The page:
pageside
Zur Institute, INNOVATIVE RESOURCES and ONLINE CONTINUING EDUCATION
Sign In
 
.
pageside
HR
Pageside

CSS Submit Button Rollover Css3Menu.com

Pageside
Pageside

 

Power in Therapy

Resources

This resource page is part of an Online Course
Power Relationships in Psychotherapy: Rethinking Therapists' Omnipotence and Clients' "Inherent" Vulnerability

CE Credits for Psychologists. CE Credits (CEUs) for LMFTs, Social Workers, Counselors and Nurses.
CE Approvals by BBS-CA, ASWB, NBCC, NAADAC, CA-BRN & more.
Zur Institute is approved by the American Psychological Association to sponsor continuing education for psychologists. Zur Institute maintains responsibility for this program and its content.

 

 


Online Resources on Power in Therapy

Articles based on French & Raven's Popular Conceptualization of Five bases of Power:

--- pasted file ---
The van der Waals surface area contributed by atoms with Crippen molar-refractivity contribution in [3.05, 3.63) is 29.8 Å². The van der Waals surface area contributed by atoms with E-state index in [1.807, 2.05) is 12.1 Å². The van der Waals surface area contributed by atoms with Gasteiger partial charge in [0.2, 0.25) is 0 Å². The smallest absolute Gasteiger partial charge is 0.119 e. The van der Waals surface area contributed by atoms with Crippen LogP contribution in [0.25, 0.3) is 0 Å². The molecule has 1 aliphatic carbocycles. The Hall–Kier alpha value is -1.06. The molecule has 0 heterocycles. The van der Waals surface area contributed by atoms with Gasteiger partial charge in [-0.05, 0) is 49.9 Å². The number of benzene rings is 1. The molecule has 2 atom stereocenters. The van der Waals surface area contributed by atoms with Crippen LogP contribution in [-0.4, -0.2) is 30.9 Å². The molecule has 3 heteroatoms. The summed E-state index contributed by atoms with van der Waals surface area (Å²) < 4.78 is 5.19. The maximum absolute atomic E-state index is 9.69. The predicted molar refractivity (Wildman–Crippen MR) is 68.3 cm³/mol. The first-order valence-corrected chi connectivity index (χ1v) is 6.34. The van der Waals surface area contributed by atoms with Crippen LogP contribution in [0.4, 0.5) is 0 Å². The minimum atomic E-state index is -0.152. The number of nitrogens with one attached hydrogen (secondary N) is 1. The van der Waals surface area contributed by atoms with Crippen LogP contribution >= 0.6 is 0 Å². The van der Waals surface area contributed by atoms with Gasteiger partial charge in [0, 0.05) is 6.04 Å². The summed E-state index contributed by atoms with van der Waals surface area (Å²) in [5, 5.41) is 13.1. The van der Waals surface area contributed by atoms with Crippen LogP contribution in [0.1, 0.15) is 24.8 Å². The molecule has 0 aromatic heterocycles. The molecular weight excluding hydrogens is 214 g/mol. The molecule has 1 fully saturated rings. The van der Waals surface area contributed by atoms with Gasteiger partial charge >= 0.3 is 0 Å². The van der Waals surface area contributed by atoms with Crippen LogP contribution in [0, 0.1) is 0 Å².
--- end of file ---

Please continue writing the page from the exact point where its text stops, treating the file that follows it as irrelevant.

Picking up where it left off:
Professional Organizations Codes Of Ethics

Zur, O. (2009). Power in Psychotherapy and Counseling: Exploring the "inherent power differential" and related myths about therapists' omnipotence and clients' vulnerability. Independent Practitioner 29, (3), 160-164.

Zur, O. (2008). Re-Thinking the "Power Differential" in Psychotherapy: Exploring the myth of therapists' omnipotence and patients' fragility. Voice: The Art and Science of Psychotherapy, 44 (3), 32-40.

Top of Page

 

Books

Dineen, T. (1996). Manufacturing victims: What the psychology industry is doing to people. Westmount, Quebec, Canada: Robert Davies.

Frank, J. D. (1973). Persuasion and healing: A comparative study of psychotherapy. Baltimore, MD: Johns Hopkins University Press.

Heller, D. (1985). Power in Psychotherapeutic Practice. New York: Human Sciences Press.